Each week Michele Borba answers your parenting questions right here on her blog. If you have a parenting problem or question leave a comment on this post and you may have yours answered next week!
My name is Jackie and I watch my two-year-old nephew during the day. He's like any two-year-old and curious about everything, especially the cat box. *eww* He throws toys into the cat box and it's like a magnet for him. Whenever anyone is downstairs on the computer and he's downstairs as well he's automatically drawn to the cat box. When I tell him to stop playing with the cat box he gets angry and hits me sometimes bites, too. What is the best ways to handle these issues?
Hello Jackie! Welcome to the Terrible Twos. Now you know how the term evolved. Here's the quick points on discipline a two-year-old:
You're dealing with a caveman mentality. Lectures and pleading don't work. Time out rarely works under three years of age because they don't grasp the consequence of their behavior. Their language and their cognitive development is also limited so they're not going to understand if you try to reason with them. Two-year-olds are also quick and impulsive. (You figured that one, eh? Twos and threes are actually the most aggressive and impulsive times ever in our lives.) They don't have that inner regulatory system so they stop and calm down on their own, which means you are the one to help them. Two-years-olds are also loving, into everything, want to please you desperately, and just don't get what you're trying to tell them. So what works?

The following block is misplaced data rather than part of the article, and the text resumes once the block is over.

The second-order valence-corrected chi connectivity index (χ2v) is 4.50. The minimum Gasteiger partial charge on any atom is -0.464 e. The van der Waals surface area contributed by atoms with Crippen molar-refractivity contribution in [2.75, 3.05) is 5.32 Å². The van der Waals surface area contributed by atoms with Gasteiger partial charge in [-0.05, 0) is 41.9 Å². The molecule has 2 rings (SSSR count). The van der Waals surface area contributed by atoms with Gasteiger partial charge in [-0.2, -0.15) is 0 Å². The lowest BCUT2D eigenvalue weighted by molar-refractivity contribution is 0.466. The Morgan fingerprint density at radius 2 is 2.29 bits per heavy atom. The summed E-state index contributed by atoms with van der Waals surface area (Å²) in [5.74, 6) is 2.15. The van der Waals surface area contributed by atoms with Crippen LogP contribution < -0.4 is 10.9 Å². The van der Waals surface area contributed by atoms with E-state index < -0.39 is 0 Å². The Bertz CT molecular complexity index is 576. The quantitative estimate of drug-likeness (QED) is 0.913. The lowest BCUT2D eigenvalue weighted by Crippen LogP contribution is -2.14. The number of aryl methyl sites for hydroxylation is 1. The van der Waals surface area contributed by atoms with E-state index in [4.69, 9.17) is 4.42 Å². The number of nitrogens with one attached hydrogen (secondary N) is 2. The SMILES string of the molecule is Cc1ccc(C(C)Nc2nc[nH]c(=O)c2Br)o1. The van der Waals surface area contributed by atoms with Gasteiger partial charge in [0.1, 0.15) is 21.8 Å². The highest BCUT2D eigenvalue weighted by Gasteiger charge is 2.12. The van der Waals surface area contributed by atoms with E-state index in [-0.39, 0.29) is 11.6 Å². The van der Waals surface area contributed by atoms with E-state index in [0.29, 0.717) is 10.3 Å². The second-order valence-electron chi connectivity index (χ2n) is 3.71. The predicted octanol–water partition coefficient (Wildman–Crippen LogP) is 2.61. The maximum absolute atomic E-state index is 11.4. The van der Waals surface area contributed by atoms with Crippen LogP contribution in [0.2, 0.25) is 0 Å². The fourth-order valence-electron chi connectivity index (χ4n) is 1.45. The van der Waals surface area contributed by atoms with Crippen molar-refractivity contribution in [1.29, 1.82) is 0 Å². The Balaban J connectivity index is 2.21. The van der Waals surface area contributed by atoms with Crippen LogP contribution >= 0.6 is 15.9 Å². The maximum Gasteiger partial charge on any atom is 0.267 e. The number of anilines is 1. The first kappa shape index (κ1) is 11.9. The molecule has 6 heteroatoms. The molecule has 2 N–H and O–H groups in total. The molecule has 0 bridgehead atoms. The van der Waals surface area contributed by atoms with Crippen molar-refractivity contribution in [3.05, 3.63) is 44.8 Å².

Distraction. When you know he's headed for something that is off limits, you head em off: "Look at the birdie!"
Removal of the appealing item. Out of sight, out of mind. Move the cat litter box! Put it in the bathroom and close the door. Or put a box in front of it so your nephew can't see it.
Get him his own sandbox. No kidding. A small little tub of sand or water (which are the two mediums little kids crave. Give him a couple pots and pans and voila! He's a happy camper.
And remember-- always be calm.
Just know that there usually is the "skip a terror" principle. Usually the year following the tough year is an easier one... hope so with your nephew!
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